It doesn’t matter how many times I experience it (and I’ve experienced it 52 times now), I’m always amazed at the transformation between winter and spring. Though I think about it at other times of the year, the memory of it can’t do justice to the real thing.
It always starts with the Daffodils, I guess that’s why I love them so much. They are harbingers of longer days and warm breezes – poking their brave golden heads above the cold earth to signal that “this too shall pass.”
Next comes the hint of green along the ground, brown turning to green that grows more brilliant day after day. Then the leaves unfurl (along, I admit, with the pollen allergies – isn’t there always a down side?) and everything, including cars, houses and even my old white tomcat, Tom T. Doody, turns green too.
I always watch for the first hint of greenery in the trees along the roadsides on my way to work in the mornings, and though the day itself may be cold and gray, I feel my spirits lift when I see that first blush of green. And this last unusually cold, bleak, winter has made the spring all the more precious. After all, how can you appreciate the light if you haven’t experienced the darkness?
Charles and I saw our first “lightning bugs” out on the back deck last week and my son Zack told me he’d already spotted a lone hummingbird at the feeder on his front porch. The frogs are croaking along the creek – new life everywhere is waking up.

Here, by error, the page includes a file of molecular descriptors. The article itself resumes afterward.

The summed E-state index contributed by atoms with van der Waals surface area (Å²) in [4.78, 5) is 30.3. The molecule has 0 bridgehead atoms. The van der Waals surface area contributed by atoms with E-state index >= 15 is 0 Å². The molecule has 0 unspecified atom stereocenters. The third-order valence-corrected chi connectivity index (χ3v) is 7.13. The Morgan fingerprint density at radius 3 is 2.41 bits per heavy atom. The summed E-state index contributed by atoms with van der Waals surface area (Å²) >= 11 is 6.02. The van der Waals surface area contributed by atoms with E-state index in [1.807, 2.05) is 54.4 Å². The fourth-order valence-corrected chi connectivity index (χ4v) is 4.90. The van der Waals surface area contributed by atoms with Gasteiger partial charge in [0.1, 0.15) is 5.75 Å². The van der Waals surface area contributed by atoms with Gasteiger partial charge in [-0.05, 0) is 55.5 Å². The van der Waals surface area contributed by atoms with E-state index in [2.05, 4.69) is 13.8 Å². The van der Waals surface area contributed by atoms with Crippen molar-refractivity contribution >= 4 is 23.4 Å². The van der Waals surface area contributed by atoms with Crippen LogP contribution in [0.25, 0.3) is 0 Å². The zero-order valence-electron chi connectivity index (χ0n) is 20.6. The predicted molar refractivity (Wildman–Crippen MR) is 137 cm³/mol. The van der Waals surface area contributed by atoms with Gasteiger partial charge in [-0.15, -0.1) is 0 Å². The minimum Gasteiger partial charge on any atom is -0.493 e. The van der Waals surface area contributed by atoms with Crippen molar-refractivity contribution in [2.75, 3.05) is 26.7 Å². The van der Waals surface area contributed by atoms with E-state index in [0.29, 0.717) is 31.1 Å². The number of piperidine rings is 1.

One of my favorite things to do is drive along country roads and watch young calves and colts frolicking in the fields. The world is so new to them and there is such pure unadulterated joy in their innocence.
Each season brings its own joys, of course – summer will soon be here with its long lazy hot days, fall will return with its brilliant cool color and crispness, followed again by cold days that make you want to pull the covers over your head and just stay in bed.
But most of all, I wish I could bottle the way these fresh new days feel to help tide me over for the less lovely days that will inevitably come again. But let’s not think of those, instead, let’s find some comfort in knowing it’s partly the brevity of the season, like life, that makes it so precious. After all, today is really all we have.
“Oh, give us pleasure in the flowers to-day;
And give us not to think so far away
As the uncertain harvest; keep us here
All simply in the springing of the year.” (Robert Frost, “A Prayer in Spring,”)
Margie Richards is a reporter and office manager for The Madison County Journal.